government authorities will say so, and
if it makes money, in any of Its departments
or all, the government officials
will also say so. An absolutely
accurate account is being kept of every
element that enters into the cost of
production and of the returns.
mp w b. Williams, who Is a prac
tlcal Georgia farmer, Is In personal
charge of the farm, and Is the Immediate
representative of Mr. Hitchcock
In the enterprise.
This experiment means a great deal
to the state of South Carolina, and
will be watched with the greatest possible
Perilous Work of Cliff Climbers on
English Coast.
With the advent of spring the Yorkshire
cliff climbers are making preparations
for gathering the eggs of the
myriads of sea fowl that build their
nests in the dizzy precipices of the
northeastern coast.
At Bempton, a few miles from Brld11
/o?np|fo rpsnrt of these
UUglUIl, llic iurv/i?v?
egg hunters, the chalk cliffs tower 400 t
feet above the sea. They are the home >
of thousands of gulls, cormorants, kit- c
tiwakes and other sea birds that have
just begun to build their rough nests
In the chalky crevices. William Wil- s
klnson, who has pursued this perilous <
calling for many years, is known local- j
ly as "the king of the egg hunters." f
He Is a bluff, weather scarred man of i
the sea, with as much nerve and agll- e
ity as Is possessed by the most daring s
steeplejack. 1
Wllkerson wears an old helmet to t
protect his head from the pieces of c
rock dislodged by the rope by which s
he is suspended in midair. Around his r
body he buckles a kind of leather ham- i
mock, in which he is able to sit. on t
his arms he wears leather protectors, t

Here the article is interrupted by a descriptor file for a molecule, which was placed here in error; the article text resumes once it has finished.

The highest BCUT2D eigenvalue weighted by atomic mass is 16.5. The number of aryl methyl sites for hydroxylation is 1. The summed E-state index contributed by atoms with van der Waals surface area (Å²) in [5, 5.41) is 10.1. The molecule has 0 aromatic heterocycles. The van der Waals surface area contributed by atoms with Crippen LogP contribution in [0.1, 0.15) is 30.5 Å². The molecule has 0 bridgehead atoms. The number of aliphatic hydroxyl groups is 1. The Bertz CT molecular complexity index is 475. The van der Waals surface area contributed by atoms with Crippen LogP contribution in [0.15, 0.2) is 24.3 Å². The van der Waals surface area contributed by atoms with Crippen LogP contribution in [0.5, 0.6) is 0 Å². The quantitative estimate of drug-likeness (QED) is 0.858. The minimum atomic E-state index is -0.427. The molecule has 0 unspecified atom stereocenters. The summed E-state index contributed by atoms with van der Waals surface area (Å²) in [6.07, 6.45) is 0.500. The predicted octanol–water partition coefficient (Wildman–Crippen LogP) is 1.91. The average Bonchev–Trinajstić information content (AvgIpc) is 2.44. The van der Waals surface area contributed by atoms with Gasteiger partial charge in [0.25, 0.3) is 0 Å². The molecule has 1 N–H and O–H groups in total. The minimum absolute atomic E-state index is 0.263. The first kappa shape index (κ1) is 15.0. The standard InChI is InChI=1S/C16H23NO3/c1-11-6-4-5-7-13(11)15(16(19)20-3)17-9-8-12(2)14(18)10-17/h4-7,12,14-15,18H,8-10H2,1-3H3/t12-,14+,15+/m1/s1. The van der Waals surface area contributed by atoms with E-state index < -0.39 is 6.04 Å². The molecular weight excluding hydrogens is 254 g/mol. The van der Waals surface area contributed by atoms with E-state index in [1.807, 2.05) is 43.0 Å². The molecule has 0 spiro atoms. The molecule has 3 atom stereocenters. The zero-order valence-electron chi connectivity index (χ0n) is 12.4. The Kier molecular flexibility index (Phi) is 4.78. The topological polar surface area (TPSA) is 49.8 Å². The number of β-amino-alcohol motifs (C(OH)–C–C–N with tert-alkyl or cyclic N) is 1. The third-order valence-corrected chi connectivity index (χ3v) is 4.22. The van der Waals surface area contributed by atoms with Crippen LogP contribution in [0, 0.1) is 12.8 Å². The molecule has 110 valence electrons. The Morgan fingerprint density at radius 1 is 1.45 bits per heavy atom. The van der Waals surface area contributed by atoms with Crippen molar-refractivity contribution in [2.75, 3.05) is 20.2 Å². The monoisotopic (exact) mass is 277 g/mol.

"Lower away, boys," he cries as he (
swings himself over the brink in an >
almost horizontal position and presses ?
each foot firmly against the chalk sur- ?
face. Three of the men seize the rope, c
and foot by foot the intrepid climber i
Is lowered till his cheery voice is lost ?
amid the fluttering sounds of the dls- ?
turbed birds. He swings from nest to t
nest, putting each egg carefully in a i
bag slung over his shoulder. As soon t
as his bag is full he gives the "hoist 1
up" signal on the guide rope and the 1
men haul him up. ?
Wilkerson makes several descents, ?
and at the end of the day shares the
spoil with his assistants, who sell them *
for eating purposes to the Inhabitants r
of the neighboring villages.?London 1
Dally News. t
BY W. \
(Forester of the North Carolina
A yearly loss of many million dollars
rhich need never take place;' a loss,
tot of one year, like that occasioned
>y a great lire, but one which has ocsurred
year after year without lnteruptlon
for decades; which in its aggregate,
since the civil war, nearly
tquals the national debt?this la the
oil yearly exacted by erosion from the
'arm noils of the upland south.
Tha nrnflta nt fhe farmer noiselessly
low from his sloping fields In muddy
itreams. -In spite of the large amount
>f the loss the tiller almost Ignores it;